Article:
Realizing the historical importance of his own discovery and with his translator in tow Counter documented as much as he could. “Being octogenarians Anaukaq Henson and Kali Peary knew that they were not going to live much longer and said to me that before they die they just wanted to reach out and physically touch a family member in America because they had never been to the land of their fathers or knew anything about any relatives.” remembers Counter, who is also the founding Director of the Harvard Foundation, an agency established by the President and Deans of Harvard University in 1980 to improve intercultural understanding, equality and peace among students, faculty, and the entire university community.


Back in the US, Counter tracked down several surviving family members of both men and ultimately managed to arrange, with the help of the US government, for them to travel from Greenland to America on board a C141 military plane. In the US Anaukaq Henson and Kali Peary met their respective relatives and toured cities that were important places in the lives of their fathers: Maryland and Maine where Henson and Peary were born as well as Washington, D.C. and New York. 

Prior to the visit of Anaukaq and Kail to America, there was the small matter of tracking down Henson’s final resting place. “I never knew where Henson was buried,” says Counter, “but later I found out that he was buried in Woodlawn Cemetery in the Bronx, New York. I went out to the cemetery and discovered he was buried in a common grave. But because Peary was a White American he was buried in a hero’s grave at Arlington National Cemetery in Washington, D.C.”  Although Woodlawn Cemetery would be the final resting place for many prominent African-Americans including Nobel laureate Ralph Bunche, Jazz impresario Miles Davis, romantic poet Countee Cullen among others, Counter pen to paper wrote then US President Ronald Reagan telling him about this grave injustice to one of America’s greatest heroes simply because of his skin color and requested that Henson deserved better. Reagan agreed and through a presidential decree Counter was granted permission to exhume Henson’s remains from Woodlawn Cemetery and on the 6th April 1988 he was laid to rest at Arlington National Cemetery among other American heroes.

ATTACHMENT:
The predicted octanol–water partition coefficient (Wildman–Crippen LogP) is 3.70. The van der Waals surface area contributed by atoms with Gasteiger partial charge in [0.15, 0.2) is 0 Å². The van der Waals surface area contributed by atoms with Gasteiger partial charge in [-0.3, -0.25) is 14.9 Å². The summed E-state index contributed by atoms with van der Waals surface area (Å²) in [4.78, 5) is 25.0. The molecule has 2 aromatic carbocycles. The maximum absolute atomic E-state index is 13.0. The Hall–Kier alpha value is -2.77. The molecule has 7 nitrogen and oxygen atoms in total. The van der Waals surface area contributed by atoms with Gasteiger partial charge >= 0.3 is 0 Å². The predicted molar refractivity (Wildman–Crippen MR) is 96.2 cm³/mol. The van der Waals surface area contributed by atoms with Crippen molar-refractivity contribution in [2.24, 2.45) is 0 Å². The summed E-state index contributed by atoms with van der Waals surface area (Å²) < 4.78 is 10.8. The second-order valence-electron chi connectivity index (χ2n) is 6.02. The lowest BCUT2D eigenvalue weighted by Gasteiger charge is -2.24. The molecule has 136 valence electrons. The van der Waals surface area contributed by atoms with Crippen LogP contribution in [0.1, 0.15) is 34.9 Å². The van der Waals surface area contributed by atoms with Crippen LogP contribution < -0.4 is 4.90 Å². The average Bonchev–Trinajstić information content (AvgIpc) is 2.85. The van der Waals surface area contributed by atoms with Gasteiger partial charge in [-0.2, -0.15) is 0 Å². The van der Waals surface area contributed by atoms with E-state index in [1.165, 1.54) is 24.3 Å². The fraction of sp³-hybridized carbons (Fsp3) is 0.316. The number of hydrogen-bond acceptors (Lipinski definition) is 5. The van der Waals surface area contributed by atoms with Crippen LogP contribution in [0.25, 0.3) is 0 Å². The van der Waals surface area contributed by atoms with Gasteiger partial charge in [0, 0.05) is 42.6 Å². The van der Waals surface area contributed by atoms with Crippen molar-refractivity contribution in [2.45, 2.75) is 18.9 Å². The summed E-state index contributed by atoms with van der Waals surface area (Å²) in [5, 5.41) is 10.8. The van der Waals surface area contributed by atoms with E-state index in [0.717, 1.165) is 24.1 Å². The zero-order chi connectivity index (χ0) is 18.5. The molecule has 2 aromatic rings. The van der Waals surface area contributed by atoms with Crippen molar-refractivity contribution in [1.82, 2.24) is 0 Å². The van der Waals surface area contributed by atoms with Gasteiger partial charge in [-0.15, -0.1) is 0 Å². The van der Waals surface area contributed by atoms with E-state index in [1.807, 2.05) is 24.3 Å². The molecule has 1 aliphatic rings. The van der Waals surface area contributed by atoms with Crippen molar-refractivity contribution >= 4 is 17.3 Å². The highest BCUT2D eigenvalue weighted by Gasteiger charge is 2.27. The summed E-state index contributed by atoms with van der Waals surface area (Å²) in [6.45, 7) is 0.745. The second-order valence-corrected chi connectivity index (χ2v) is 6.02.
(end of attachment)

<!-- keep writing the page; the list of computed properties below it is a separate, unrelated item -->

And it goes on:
Further recognition of Henson contribution to polar exploration was to come. Counter had petitioned the National Geographic Society (NGS) for many years asking the organization to present Henson with their much converted award, the Hubbard Medal. That day finally came on 28th November 2000. Counter was in the company of Audrey Mebane, Henson's 74 year-old great-niece who received Henson’s posthumous award. The medal was presented at the newly named Matthew A. Henson Earth Conservation Center (MAHECC) in Washington, D.C. The medal was presented at the newly named Matthew A. Henson Earth Conservation Center (MAHECC) in Washington, D.C., and accompanied a scholarship given in Henson's name by NGS.